This is all dwarfed by what this series of short stories does for Celaena as a character. She has experienced quite a lot of growth in the main series, but this peek into her past rounds her out even more. Celaena starts the series broken, and seeing how she breaks, while perhaps not necessary, is incredibly beneficial to the series.

Prequels are normally something that you can pick up if you really love the series, or just leave it if you’re not interested. The Assassin’s Blade is certainly not mandatory reading to understand the rest of Throne of Glass. However I would strongly urge all readers of the series to pick up this novel. The dimension this book adds to the main story and character would be a terrible thing to miss.


Read this if you’re a fan of: Game of Thrones

Eon by Allison Goodman

Genres: Young Adult, Fantasy, Adventure
Publisher: Viking Books for Young Readers
Publication Date: August 1st 2008


“How brief and hidden were the moments of destiny.”

Eon was rescued from the slavery of the salt mines in hopes that he would be able to become the apprentice to a Dragoneye Lord. Eon has a crippled hip, but there is an even bigger obstacle in his way, Eon is actually Eona. Females have been forbidden from practicing dragon magic. Eon’s fate rests on his ability to be chosen during the ceremony, and soon the entire empire will rest on his shoulders.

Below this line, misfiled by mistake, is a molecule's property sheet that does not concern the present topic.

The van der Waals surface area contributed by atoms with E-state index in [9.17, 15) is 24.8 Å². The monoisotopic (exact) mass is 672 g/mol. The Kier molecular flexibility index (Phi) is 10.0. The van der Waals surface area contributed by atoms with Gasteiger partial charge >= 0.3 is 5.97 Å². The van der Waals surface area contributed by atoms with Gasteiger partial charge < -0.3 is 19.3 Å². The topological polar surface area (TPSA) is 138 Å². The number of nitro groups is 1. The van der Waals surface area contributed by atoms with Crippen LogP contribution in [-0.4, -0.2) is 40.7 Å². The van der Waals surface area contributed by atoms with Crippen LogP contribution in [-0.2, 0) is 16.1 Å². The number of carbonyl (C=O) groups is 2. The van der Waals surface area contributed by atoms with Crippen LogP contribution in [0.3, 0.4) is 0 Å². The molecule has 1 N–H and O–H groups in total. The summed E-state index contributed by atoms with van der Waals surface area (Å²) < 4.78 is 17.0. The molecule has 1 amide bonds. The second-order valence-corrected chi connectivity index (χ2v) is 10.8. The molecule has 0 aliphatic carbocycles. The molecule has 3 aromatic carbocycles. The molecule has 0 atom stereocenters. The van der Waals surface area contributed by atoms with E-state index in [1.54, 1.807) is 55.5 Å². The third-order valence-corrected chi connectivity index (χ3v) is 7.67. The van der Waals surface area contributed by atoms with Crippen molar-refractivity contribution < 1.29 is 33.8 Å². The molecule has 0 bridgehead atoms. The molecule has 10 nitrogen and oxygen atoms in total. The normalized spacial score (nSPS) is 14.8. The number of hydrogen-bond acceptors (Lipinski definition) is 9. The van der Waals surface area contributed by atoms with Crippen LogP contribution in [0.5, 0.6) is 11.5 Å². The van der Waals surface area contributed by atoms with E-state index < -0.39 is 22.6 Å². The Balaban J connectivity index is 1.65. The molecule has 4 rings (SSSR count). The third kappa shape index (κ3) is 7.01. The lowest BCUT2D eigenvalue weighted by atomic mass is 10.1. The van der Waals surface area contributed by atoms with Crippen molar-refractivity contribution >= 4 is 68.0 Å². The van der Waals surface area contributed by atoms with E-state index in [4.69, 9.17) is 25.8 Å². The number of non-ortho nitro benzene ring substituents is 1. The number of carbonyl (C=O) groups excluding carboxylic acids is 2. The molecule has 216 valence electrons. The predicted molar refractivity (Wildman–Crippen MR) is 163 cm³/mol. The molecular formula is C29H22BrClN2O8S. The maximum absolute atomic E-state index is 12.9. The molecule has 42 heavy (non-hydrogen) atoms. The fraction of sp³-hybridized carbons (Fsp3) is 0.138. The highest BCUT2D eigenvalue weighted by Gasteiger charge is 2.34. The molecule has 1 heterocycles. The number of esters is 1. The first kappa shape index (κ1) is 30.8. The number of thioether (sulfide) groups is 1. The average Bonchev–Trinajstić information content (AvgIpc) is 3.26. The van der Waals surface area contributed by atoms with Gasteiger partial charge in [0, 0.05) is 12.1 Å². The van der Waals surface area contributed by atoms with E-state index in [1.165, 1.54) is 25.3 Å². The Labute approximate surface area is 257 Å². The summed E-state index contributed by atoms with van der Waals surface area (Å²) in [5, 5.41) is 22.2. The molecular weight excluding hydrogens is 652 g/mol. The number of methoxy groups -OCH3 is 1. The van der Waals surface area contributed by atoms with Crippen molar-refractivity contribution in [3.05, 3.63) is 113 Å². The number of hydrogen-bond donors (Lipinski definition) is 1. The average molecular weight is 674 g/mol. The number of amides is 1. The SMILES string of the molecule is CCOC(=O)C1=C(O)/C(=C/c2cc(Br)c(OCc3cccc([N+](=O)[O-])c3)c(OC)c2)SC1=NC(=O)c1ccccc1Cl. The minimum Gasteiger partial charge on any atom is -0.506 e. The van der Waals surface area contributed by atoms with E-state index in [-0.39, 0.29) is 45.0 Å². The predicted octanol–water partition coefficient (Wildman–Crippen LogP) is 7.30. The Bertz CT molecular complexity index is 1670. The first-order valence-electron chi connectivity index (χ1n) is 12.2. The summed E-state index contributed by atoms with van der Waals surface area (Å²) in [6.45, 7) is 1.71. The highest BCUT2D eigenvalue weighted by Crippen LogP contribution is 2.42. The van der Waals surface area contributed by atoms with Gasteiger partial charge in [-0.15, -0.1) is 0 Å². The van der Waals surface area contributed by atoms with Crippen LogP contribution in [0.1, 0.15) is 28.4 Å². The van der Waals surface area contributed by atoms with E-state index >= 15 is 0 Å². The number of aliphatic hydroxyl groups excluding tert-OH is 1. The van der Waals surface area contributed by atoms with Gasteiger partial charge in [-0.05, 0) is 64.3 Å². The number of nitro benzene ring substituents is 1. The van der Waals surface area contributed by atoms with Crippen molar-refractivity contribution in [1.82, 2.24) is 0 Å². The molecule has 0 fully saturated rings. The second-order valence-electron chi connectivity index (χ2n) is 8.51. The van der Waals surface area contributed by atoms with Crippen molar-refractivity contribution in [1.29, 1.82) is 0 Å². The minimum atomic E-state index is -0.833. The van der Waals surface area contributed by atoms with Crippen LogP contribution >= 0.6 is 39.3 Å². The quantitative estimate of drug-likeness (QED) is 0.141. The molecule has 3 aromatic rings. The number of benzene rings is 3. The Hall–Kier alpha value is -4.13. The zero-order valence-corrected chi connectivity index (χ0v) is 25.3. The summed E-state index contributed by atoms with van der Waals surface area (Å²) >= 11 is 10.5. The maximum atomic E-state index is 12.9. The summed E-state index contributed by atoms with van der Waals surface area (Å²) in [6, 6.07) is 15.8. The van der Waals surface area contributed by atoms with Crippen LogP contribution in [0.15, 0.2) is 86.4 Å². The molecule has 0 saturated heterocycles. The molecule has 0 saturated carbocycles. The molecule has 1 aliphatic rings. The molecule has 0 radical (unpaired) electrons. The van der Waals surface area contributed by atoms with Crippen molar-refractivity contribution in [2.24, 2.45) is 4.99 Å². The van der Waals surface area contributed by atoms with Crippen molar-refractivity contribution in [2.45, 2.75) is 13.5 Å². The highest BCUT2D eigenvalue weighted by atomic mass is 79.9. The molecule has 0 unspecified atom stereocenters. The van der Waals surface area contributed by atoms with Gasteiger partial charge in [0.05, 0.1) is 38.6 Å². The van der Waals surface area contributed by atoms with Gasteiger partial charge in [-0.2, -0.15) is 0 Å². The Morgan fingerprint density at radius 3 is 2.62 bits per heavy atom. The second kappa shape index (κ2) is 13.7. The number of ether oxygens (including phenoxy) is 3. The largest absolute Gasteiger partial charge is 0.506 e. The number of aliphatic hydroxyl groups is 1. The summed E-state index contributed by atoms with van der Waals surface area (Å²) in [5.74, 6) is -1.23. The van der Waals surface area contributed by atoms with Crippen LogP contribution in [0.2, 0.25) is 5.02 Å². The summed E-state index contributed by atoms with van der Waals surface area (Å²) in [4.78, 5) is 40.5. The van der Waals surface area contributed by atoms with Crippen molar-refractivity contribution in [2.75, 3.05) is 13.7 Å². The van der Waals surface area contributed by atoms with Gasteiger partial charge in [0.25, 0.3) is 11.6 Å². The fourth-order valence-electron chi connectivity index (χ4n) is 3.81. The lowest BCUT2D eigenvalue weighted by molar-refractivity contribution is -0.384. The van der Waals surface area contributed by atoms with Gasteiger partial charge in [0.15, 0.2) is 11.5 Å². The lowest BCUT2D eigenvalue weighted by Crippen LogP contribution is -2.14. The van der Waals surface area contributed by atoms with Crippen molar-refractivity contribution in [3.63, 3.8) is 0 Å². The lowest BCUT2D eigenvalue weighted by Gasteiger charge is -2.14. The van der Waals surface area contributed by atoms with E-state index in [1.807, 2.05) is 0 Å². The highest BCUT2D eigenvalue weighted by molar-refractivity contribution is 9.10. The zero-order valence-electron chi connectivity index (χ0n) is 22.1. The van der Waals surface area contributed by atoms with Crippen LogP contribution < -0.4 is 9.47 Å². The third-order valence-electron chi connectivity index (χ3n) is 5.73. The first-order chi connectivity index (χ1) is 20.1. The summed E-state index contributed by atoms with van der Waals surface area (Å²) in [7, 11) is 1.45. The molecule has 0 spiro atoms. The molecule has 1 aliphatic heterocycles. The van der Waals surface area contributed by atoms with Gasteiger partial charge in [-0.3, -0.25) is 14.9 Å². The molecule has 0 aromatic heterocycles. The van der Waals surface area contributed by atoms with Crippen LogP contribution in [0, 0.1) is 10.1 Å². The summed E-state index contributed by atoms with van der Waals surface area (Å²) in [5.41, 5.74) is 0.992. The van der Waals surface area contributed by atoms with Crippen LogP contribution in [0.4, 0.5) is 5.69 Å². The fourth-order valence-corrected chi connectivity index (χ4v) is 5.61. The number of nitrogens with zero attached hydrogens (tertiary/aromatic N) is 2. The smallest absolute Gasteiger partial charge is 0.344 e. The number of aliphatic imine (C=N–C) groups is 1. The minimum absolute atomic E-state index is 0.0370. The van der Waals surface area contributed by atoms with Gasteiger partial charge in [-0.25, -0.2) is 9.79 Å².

Eon is a weak character. For a main character they feel terribly like an afterthought. The plot moves dragging Eon with it. Eon is one of the luckiest characters I’ve read of. Despite being crippled and having no real charisma or practical skills everything falls into place for them. Eon’s allies are able to carry his weight and do everything for him while occasionally his power will pop in to save him. At no point does Eon do anything useful that isn’t just directly some ancient power moving him. In fact Eon constantly puts more obstacles in his way.

Despite Eon being a disappointment several of the other characters, particularly Ryko and Lady Dela are multifaceted and well written. Lady Dela’s existence as a transgender woman, referred to as a contraire, is handled with wonderful tact. Even the minor cast seems to have their own motives and personality, this is the book’s saving grace. The cast of characters (excluding Eon) is diverse and thrilling. It might be difficult to sympathize with Eon, who takes remarkably well to being a lord and inconveniencing others, but it’s easy to feel for the rest of the characters.

The plot is fast-paced and thrilling. Despite being a longer book there are hardly any lulls. From political intrigue to full out battle scenes, and miraculously none of this time is stolen by some contrived romance. Goodman’s blend of asian cultures to create a fantasy world is pleasing, and the energy dragons at the heart of the plot are extremely interesting. At times the plot does seem to dive into convenience. For a large portion of the book Eon is searching for an object which may contain something important but halfway through without any explanation Eon is certain the object contains what he needs. A battle also ends on a rather unsatisfying note.